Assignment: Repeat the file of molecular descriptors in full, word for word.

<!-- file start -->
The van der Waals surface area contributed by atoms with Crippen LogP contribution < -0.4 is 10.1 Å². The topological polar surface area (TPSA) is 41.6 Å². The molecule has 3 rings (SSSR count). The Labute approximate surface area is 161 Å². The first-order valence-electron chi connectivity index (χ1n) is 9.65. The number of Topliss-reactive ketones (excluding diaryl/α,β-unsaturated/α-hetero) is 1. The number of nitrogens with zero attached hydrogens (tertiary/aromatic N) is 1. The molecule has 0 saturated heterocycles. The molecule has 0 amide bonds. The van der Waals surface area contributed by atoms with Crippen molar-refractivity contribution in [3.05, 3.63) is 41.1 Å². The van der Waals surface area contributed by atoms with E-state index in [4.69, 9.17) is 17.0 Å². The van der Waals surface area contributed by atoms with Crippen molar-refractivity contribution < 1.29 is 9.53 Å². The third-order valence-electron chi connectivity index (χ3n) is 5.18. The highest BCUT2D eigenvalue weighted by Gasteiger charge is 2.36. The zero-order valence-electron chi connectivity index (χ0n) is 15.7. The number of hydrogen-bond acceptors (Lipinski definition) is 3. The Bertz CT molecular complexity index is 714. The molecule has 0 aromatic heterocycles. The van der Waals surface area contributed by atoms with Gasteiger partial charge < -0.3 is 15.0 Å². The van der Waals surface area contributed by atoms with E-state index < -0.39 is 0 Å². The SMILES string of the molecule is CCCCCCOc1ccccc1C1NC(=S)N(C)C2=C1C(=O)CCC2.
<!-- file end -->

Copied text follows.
The van der Waals surface area contributed by atoms with Crippen LogP contribution < -0.4 is 10.1 Å². The topological polar surface area (TPSA) is 41.6 Å². The molecule has 3 rings (SSSR count). The Labute approximate surface area is 161 Å². The first-order valence-electron chi connectivity index (χ1n) is 9.65. The number of Topliss-reactive ketones (excluding diaryl/α,β-unsaturated/α-hetero) is 1. The number of nitrogens with zero attached hydrogens (tertiary/aromatic N) is 1. The molecule has 0 saturated heterocycles. The molecule has 0 amide bonds. The van der Waals surface area contributed by atoms with Crippen molar-refractivity contribution in [3.05, 3.63) is 41.1 Å². The van der Waals surface area contributed by atoms with E-state index in [4.69, 9.17) is 17.0 Å². The van der Waals surface area contributed by atoms with Crippen molar-refractivity contribution < 1.29 is 9.53 Å². The third-order valence-electron chi connectivity index (χ3n) is 5.18. The highest BCUT2D eigenvalue weighted by Gasteiger charge is 2.36. The zero-order valence-electron chi connectivity index (χ0n) is 15.7. The number of hydrogen-bond acceptors (Lipinski definition) is 3. The Bertz CT molecular complexity index is 714. The molecule has 0 aromatic heterocycles. The van der Waals surface area contributed by atoms with Gasteiger partial charge < -0.3 is 15.0 Å². The van der Waals surface area contributed by atoms with E-state index < -0.39 is 0 Å². The SMILES string of the molecule is CCCCCCOc1ccccc1C1NC(=S)N(C)C2=C1C(=O)CCC2.